The cost of travel has been going up all year and that is making it difficult - but not impossible - to find summertime bargains.
The U.S. travel industry is enjoying greater pricing power in large part because it has succeeded in minimizing the supply of airline seats, hotel rooms and rental cars at a time when demand for these services is rising. Fliers also are paying more as airlines pass along their soaring jet-fuel expenses.
With Memorial Day, the unofficial start of summer, just around the corner, the sweetest deals already may have been snapped up, travel experts say, but it is still possible to save a few bucks by planning ahead and remaining flexible when it comes to itinerary details. For example:
¢ Families that can get time off together in June and September will find travel to be more affordable, and less crowded, than those taking trips in July and August.
¢ When visiting coastal towns, consider staying at a hotel that is, say, a one-mile drive - or better yet, walk - from the beach, instead of splurging for the ocean view.
¢ Begin and end 7-day trips midweek instead of on weekends, when airports are busier and ticket prices tend to be higher.
Guidebook author Pauline Frommer says that while travel Web sites are an effortless way to search thousands of rooms and rates at once, it also is worthwhile to work on negotiating an even better deal over the phone, particularly when dealing with smaller, family-owned hotels.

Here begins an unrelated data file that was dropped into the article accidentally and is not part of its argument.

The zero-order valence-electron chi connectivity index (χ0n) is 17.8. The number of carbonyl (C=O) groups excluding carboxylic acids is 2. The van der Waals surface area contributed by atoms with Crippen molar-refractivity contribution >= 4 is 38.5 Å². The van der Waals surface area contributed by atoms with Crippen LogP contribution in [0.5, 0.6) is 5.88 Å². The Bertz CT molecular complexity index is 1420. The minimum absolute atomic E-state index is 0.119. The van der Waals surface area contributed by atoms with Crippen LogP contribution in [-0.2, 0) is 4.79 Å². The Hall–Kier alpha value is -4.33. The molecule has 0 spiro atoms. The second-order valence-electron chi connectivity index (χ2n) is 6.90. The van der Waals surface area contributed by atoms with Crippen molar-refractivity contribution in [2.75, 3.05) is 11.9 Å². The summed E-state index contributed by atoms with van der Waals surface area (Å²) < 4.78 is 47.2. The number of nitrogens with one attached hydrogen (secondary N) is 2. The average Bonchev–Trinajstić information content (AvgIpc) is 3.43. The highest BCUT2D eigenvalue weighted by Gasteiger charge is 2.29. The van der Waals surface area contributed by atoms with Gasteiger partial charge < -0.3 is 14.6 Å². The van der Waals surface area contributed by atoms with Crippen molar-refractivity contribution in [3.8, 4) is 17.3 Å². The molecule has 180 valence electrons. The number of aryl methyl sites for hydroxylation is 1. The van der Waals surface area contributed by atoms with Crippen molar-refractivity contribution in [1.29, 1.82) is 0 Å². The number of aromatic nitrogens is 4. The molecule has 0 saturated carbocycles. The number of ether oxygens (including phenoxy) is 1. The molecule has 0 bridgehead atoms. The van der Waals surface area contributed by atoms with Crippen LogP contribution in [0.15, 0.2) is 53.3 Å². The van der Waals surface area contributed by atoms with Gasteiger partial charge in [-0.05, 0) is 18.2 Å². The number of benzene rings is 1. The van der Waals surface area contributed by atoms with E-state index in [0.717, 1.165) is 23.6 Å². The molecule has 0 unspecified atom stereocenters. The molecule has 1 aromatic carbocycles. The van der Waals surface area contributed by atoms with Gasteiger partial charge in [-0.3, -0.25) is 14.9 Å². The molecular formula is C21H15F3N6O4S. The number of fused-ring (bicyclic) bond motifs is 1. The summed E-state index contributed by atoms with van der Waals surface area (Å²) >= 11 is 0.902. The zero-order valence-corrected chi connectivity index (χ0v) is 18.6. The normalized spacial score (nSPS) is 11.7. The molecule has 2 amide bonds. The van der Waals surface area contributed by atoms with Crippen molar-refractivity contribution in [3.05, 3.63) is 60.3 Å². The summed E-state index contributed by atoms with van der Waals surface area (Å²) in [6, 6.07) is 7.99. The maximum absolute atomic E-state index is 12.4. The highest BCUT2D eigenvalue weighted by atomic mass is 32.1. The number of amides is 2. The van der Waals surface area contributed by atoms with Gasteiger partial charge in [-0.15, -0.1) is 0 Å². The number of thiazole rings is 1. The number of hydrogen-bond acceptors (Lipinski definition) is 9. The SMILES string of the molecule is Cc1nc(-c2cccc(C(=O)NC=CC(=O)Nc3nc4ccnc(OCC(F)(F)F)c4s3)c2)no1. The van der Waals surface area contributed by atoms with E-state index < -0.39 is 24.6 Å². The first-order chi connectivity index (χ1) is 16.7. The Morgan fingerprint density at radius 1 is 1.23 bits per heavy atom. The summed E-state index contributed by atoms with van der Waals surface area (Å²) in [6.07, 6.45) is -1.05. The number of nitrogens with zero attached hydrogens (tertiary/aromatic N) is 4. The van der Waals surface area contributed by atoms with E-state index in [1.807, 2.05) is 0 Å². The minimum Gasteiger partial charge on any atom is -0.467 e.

"Sometimes it will work," she says. "Just make sure you're not taking 'No' from somebody who doesn't have the authority to say 'Yes.' "
But probably the best strategy of all, Frommer says, is to "look at the places that aren't as popular in summer," such as the Caribbean, Mexico and Australia. Putting up with potentially very hot weather, she adds, may just be "part of the deal."
When it comes to rental car rates, consumers have some decent leverage, experts say. Unlike airlines and hotels, many car rental agencies do not charge cancellation fees, so there is no risk in booking early and then, just before the trip, checking to see if the rates have dropped.
These tricks of the trade may be more useful given that travel costs have climbed across the board:
¢ Airline ticket prices are on the rise as demand from business and leisure travelers increases at the same time carriers trim their domestic carrying capacity to keep costs down - a strategy that also has resulted in jam-packed planes. The soaring price of jet fuel also has prompted major carriers to raise fares five times this year. Compared with last year, the average price of the cheapest domestic leisure fares is 4 percent higher than a year ago, according to Harrell Associates, a New York-based consultancy.
¢ Hotel rates are climbing for similar reasons. Room rates are up between 6 and 9 percent from a year ago, with the biggest increases occurring in the luxury market.
¢ And for those hitting the road in their own cars, the fuel burden will be hefty. According to the Energy Department, the price of gasoline is expected to average $2.71 a gallon this summer, an increase of 14 percent from last year.